Memorial Day is a federal holiday in the United States on which we are encouraged to remember all those who died during the course of military service. Like every American holiday that occurs during the late spring through early fall, most people seem to observe it primarily by gathering with family or friends to grill meat of some variety. And of course, Memorial Day has traditionally marked the beginning of the summer travel season. Still, the purpose of the holiday involves remembering those who have died in our many wars, and I think it is appropriate to do so.
Growing up, Memorial Day seemed to focus on World War II and the Korean War to a somewhat lesser extent. The country was still struggling to come to terms with Vietnam when I was a child, but it would not take long for it to be incorporated into what I understood as Memorial Day. I remember hearing many claim that World War II was the last "noble war" in which the U.S. was involved. And although some would extend this to the Korean War, Vietnam was usually left out. This never seemed fair to me. Plenty of people died there too, but it seemed to be the one war nobody wanted to talk about.
While I was too young to remember Vietnam, I think it is fair to say that I grew up in its shadow. I only had one family member who served in Vietnam, and he made it out alive. Still, it had a profound impact on my entire family and the culture that surrounded us. I remember standing in front of the Vietnam War Memorial in Washington DC at the age of 14 and being overcome with powerful emotions I did not fully understand. The memorial was very new at that time, and it had generated considerable controversy. Some considered it so ugly as to be an insult to those who died in that war. I found it quite effective, and it is still seared into my memory.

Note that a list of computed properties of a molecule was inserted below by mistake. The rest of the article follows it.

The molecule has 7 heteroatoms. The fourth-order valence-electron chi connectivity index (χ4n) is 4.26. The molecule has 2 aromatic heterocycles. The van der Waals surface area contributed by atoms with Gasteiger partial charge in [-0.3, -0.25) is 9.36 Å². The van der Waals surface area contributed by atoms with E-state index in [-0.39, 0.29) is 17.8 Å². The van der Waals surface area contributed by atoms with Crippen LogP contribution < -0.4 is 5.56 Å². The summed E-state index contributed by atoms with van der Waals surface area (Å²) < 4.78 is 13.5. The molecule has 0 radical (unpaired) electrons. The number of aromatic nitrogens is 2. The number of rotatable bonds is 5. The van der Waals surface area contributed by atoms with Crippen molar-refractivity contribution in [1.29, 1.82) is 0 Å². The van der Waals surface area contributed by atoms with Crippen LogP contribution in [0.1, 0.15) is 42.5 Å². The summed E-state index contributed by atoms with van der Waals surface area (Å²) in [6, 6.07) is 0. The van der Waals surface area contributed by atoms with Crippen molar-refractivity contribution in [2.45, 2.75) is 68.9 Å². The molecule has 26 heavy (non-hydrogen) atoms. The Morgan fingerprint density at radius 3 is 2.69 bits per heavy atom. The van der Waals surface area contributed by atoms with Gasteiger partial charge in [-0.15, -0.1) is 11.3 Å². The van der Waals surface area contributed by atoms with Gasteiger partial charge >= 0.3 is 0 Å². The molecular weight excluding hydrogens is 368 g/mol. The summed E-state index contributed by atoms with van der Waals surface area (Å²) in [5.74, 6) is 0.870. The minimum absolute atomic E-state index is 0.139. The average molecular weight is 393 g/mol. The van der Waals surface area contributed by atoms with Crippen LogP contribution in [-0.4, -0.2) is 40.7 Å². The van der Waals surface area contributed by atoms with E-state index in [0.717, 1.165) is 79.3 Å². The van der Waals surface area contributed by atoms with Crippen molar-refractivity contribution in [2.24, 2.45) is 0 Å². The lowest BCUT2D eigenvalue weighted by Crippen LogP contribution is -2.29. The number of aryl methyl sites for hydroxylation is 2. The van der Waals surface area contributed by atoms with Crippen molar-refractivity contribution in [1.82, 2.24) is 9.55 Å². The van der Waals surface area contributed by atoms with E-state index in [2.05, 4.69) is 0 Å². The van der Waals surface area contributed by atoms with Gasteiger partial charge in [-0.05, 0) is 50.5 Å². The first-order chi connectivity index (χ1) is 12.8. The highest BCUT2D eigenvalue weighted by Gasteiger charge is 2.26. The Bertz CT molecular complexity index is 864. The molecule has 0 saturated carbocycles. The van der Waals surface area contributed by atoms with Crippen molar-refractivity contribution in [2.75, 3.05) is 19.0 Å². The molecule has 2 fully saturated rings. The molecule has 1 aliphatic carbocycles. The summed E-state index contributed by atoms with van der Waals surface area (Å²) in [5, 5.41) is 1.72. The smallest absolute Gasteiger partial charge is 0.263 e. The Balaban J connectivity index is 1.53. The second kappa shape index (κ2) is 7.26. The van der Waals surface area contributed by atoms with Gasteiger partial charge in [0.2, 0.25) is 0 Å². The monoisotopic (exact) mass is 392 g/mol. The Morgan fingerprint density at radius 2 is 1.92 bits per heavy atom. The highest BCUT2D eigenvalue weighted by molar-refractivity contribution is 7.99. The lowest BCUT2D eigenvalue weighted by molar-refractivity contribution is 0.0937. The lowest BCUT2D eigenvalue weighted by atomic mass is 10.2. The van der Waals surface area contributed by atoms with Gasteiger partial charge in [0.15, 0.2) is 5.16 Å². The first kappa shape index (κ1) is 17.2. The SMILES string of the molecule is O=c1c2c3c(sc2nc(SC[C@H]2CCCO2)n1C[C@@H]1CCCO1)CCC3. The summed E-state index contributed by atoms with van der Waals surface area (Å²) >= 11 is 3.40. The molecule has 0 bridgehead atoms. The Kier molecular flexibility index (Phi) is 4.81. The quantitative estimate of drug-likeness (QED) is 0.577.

It seems that the U.S. has been involved in multiple wars for most of my life. We had a break following Vietnam, but it is difficult to imagine we'll have another one in the foreseeable future. Although there were various conflicts (that's what we refer to wars we don't want to acknowledge) in between Vietnam and the first Gulf War, it was that first Gulf War I remember as a turning point. I was in college at the time, and I knew people who served. Most made it back; some did not. And the same has been true for every war since.
I find that I cannot think about Memorial Day, Veterans Day, or even the Fourth of July without wondering why the United States seems to be so much more inclined that nearly every other country to go to war. Why must we always be the one to play world cop? I suspect it is, at least in part, a consequence of our massive military spending. It is almost as if our leaders think that if we're going to have it, we might as well use it.
Memorial Day always reminds me that this fondness for war comes at a great cost. There have been wars where I feel it is appropriate to say that those who died were making the ultimate sacrifice for our freedom and to preserve our way of life. But there have been even more wars, especially the recent ones, where it is much harder to say these things. I want to say them anyway because I want to believe them, but I recognize that I want to believe them because the alternative is too awful to contemplate.
I think that we owe those who serve far more than we deliver. We need to be much more reluctant to send them into harm's way, using war as a last resort. We need to be better at honoring those who have given their lives in service to our country. And we need to be far better about the care we provide to those who are fortunate enough to make it home after having served.